March 2018 issue of the Socialist Standard
Think globally — obviously. Global warming, world poverty, globalization, the threat of world war — their very names show that we are faced with world problems. It ought to be equally obvious that these problems can only be solved on a global basis, by action at world level.
So, who coined the phrase 'act locally'? Whoever imagined that these problems could be solved by a mass of scattered actions at local? But this is what has been put forward by Greens, socially-minded Christians and others as a serious political strategy.
Some of those involved in these puny, isolated local struggles have begun to realise the inadequacy of this approach. They have organised regular demonstrations on the occasion of meetings of international organisations such as the World Bank, the International Monetary Fund, the World Trade Organisation and the European Union.
But many of them have still not got hold of the right end of the stick, and still see the answer as lying in a retreat behind the protective tariff walls of national states and even smaller units.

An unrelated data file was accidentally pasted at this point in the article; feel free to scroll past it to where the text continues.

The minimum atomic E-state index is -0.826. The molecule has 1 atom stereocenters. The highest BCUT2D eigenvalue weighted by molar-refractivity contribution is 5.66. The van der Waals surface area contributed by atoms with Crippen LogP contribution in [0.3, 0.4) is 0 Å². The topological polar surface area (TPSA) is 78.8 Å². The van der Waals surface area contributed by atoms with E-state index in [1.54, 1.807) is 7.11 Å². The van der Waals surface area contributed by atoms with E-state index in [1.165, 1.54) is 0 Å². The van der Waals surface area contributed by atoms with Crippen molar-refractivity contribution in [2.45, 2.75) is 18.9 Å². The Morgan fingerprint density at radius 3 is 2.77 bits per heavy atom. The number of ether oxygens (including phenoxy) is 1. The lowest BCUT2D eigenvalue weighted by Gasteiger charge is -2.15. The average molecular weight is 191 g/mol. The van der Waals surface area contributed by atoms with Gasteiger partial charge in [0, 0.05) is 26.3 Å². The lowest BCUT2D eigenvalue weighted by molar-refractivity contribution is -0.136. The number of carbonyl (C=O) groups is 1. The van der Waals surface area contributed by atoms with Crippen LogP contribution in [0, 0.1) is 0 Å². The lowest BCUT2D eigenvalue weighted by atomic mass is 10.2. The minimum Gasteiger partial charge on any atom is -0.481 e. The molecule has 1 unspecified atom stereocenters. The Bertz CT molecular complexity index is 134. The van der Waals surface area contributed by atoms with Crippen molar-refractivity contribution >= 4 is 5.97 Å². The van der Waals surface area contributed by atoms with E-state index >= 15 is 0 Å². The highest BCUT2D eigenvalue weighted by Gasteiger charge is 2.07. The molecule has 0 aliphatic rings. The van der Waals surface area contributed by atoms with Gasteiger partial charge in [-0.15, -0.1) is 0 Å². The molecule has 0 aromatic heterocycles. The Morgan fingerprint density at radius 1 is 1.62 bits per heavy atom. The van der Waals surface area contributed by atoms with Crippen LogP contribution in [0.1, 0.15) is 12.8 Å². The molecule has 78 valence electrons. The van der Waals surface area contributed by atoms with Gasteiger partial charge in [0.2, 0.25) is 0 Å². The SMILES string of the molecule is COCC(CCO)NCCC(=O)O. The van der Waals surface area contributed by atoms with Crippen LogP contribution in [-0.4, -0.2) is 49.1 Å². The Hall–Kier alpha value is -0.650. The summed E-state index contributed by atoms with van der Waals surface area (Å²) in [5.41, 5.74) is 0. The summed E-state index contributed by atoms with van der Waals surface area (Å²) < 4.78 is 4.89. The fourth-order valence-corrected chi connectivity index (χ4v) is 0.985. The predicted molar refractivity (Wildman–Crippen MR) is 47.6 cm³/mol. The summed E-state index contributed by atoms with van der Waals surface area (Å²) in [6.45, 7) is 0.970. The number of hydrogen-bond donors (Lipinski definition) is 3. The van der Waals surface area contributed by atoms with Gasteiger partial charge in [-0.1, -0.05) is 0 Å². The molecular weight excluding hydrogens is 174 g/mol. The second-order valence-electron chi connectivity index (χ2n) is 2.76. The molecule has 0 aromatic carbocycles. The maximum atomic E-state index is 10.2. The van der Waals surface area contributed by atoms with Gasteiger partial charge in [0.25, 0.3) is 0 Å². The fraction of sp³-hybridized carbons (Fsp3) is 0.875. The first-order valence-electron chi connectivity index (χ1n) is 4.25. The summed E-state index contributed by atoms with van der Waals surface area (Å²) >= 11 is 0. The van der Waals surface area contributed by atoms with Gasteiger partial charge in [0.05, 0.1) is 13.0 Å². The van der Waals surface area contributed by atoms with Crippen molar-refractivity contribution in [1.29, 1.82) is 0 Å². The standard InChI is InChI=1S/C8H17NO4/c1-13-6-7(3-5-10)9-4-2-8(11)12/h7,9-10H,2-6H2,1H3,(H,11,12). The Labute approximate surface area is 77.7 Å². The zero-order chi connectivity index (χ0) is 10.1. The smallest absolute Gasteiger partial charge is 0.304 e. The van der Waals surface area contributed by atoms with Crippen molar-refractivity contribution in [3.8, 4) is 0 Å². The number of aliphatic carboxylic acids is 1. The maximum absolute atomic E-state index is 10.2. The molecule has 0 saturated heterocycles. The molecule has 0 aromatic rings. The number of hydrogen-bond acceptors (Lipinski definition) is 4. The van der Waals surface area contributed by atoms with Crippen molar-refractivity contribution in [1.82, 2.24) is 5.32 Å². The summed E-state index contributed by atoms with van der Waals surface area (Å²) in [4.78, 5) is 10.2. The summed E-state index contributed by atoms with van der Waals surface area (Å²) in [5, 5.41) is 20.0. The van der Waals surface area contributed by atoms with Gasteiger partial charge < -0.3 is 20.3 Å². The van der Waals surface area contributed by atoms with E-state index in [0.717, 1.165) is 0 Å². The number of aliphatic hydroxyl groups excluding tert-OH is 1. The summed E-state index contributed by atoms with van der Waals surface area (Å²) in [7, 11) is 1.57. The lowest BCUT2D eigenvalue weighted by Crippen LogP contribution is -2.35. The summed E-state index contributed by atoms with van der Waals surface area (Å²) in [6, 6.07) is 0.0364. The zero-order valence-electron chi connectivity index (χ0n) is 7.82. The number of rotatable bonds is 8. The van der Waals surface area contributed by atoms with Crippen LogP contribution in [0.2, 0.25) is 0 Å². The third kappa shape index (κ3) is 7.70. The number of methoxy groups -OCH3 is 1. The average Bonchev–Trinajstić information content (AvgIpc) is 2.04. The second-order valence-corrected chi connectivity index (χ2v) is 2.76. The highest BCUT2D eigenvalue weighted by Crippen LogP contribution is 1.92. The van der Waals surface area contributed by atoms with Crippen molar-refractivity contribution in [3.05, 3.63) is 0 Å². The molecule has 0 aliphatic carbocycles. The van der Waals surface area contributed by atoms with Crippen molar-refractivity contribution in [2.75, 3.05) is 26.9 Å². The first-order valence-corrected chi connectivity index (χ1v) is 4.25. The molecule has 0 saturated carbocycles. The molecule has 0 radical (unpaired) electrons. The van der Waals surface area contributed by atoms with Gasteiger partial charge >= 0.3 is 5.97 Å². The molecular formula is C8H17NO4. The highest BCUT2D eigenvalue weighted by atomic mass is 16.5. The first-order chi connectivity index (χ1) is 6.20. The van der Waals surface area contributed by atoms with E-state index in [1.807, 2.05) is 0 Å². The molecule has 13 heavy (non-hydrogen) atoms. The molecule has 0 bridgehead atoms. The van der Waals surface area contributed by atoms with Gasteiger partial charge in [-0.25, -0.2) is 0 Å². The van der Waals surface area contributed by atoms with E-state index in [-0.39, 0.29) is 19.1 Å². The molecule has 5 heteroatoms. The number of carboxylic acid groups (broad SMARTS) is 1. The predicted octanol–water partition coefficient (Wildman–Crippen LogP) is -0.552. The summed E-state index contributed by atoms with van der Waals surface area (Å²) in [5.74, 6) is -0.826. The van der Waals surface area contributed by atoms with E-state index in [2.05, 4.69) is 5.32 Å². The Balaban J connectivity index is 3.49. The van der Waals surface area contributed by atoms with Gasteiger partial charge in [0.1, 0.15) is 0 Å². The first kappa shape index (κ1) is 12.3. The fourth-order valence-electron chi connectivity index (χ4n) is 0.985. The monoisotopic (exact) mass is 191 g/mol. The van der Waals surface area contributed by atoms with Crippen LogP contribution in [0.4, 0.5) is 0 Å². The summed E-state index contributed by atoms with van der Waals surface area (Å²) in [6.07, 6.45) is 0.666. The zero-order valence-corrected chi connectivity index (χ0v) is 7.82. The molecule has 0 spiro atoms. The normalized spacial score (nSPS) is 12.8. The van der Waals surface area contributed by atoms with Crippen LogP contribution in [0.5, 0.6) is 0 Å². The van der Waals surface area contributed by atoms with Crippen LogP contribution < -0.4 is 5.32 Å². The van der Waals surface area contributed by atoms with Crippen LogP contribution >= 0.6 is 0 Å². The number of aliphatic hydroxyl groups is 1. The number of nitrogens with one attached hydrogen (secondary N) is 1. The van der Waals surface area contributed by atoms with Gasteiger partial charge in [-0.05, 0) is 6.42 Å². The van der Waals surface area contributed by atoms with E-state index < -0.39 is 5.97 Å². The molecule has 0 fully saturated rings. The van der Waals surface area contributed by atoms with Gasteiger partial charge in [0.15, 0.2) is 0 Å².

If global warming, world poverty and the other problems facing humanity are to be solved, then world structures must be created to deal with them. We must act globally. The resources of the Earth must stop being the property of multinational corporations, national states and rich individuals and become instead the common heritage of all humanity.
Within this framework of a world socialist society without frontiers appropriate institutions can be set up at world, regional and—yes—local levels to tackle the problems that are caused, not by globalization as such, but by the fact that globalization is taking place under a system where the uncontrollable economic imperative is to make profits and accumulate more and more capital, regardless of the effect on people or the environment.